Essential fatty acids (EFAs) are defined as FAs essential to growth and development [5]. These EFAs must be supplied through the diet, as they are not synthesized by the human body. Linoleic acid (LA) and α-linolenic acid (ALA), an n-6 and n-3 FA, respectively, have been identified as the two EFAs required to be included in the diet [6]. Both are precursors to the n-6 FA arachidonic acid (AA), but only ALA acts as a precursor to the important n-3 FAs eicosapentaenoic acid (EPA) and docosahexaenoic acid (DHA), both of which are produced through biosynthesis by elongation and desaturation [7]. DHA and EPA have been associated with proper retinal and immune function and are present in significant quantities in both the brain and the nervous system [810]. Deficiencies of EPA and DHA have been linked to several chronic diseases and disorders [11, 12]. Furthermore, low levels of dietary ALA have been associated with overall deficiencies of both DHA and EPA [13].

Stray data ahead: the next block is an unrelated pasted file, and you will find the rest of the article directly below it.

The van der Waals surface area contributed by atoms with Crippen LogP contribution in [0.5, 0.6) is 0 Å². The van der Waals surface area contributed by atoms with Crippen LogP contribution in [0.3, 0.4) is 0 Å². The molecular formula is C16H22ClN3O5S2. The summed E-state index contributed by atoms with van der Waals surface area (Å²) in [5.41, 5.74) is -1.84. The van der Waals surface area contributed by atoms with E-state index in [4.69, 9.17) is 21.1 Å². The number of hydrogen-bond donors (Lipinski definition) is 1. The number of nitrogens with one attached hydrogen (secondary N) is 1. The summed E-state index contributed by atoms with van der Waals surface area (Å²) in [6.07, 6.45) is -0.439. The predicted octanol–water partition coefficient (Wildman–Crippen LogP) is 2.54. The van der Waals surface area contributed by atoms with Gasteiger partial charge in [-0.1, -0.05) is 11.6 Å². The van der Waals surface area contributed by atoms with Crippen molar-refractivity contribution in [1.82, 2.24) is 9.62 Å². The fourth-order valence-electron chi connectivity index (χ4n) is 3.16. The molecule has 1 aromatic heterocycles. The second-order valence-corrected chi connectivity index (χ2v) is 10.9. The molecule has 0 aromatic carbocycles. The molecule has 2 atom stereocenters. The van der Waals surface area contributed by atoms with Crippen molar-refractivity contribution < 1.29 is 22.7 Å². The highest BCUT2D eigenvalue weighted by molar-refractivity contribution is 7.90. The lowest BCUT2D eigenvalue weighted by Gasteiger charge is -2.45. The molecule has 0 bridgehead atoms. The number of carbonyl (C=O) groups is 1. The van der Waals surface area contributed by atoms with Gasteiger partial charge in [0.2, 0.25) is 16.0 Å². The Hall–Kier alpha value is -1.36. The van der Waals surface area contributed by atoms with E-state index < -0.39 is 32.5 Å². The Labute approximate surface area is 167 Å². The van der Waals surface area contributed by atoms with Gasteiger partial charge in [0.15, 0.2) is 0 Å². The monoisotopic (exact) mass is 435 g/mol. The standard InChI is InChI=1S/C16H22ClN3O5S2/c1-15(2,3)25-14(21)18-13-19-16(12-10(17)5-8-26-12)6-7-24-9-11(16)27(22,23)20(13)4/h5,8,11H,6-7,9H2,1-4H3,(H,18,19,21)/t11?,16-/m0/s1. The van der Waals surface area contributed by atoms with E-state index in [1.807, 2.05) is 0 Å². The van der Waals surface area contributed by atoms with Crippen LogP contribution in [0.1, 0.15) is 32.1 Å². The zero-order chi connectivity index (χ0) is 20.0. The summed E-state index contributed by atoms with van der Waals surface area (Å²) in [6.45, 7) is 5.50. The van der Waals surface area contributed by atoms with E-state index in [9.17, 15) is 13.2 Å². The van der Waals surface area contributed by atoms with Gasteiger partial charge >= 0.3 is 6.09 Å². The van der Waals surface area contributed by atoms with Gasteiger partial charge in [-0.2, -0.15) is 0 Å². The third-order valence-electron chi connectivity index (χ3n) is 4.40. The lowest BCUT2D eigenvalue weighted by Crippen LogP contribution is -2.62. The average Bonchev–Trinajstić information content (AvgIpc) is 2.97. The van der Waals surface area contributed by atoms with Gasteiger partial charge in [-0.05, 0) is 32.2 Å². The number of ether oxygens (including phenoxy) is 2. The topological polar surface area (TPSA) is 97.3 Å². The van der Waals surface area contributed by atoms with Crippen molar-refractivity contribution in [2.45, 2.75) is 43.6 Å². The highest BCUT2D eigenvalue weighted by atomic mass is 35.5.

The intake ratio of n-6 to n-3 FAs through diet has also been reported to be of significance in overall health [1417], with ratios ranging from 1/1 to 2/1 being highlighted as optimal. Western societies in particular have a high intake of n-6 FAs compared to n-3 FAs [18]. A high intake of n-6 FAs results in increased levels of proinflammatory, prothrombotic, and proaggregatory eicosanoid secondary metabolites at the expense of anti-inflammatory and hypolipidemic eicosanoids derived from n-3 FAs [5, 19]. However, it should be noted that the FAO does not give any specific recommendations for this ratio and that the importance of this ratio is debated [6].